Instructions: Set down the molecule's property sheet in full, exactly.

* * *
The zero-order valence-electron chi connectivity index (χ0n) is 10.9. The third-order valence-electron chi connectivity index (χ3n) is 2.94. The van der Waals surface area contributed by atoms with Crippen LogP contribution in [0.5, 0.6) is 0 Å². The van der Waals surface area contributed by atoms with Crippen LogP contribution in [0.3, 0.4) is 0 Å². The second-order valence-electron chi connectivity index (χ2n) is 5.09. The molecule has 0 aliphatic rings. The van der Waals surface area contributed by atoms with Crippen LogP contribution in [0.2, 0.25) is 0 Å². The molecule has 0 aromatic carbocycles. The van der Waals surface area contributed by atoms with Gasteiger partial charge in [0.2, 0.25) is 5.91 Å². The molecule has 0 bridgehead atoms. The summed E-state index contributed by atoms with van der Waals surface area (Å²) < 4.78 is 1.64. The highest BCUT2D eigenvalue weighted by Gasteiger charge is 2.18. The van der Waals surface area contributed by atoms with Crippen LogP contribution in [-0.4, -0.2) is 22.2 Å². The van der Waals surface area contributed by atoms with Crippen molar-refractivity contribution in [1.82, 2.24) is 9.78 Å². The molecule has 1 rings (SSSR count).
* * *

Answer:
The zero-order valence-electron chi connectivity index (χ0n) is 10.9. The third-order valence-electron chi connectivity index (χ3n) is 2.94. The van der Waals surface area contributed by atoms with Crippen LogP contribution in [0.5, 0.6) is 0 Å². The van der Waals surface area contributed by atoms with Crippen LogP contribution in [0.3, 0.4) is 0 Å². The second-order valence-electron chi connectivity index (χ2n) is 5.09. The molecule has 0 aliphatic rings. The van der Waals surface area contributed by atoms with Crippen LogP contribution in [0.2, 0.25) is 0 Å². The molecule has 0 aromatic carbocycles. The van der Waals surface area contributed by atoms with Gasteiger partial charge in [0.2, 0.25) is 5.91 Å². The molecule has 0 bridgehead atoms. The summed E-state index contributed by atoms with van der Waals surface area (Å²) < 4.78 is 1.64. The highest BCUT2D eigenvalue weighted by Gasteiger charge is 2.18. The van der Waals surface area contributed by atoms with Crippen LogP contribution in [-0.4, -0.2) is 22.2 Å². The van der Waals surface area contributed by atoms with Crippen molar-refractivity contribution in [1.82, 2.24) is 9.78 Å². The molecule has 1 rings (SSSR count).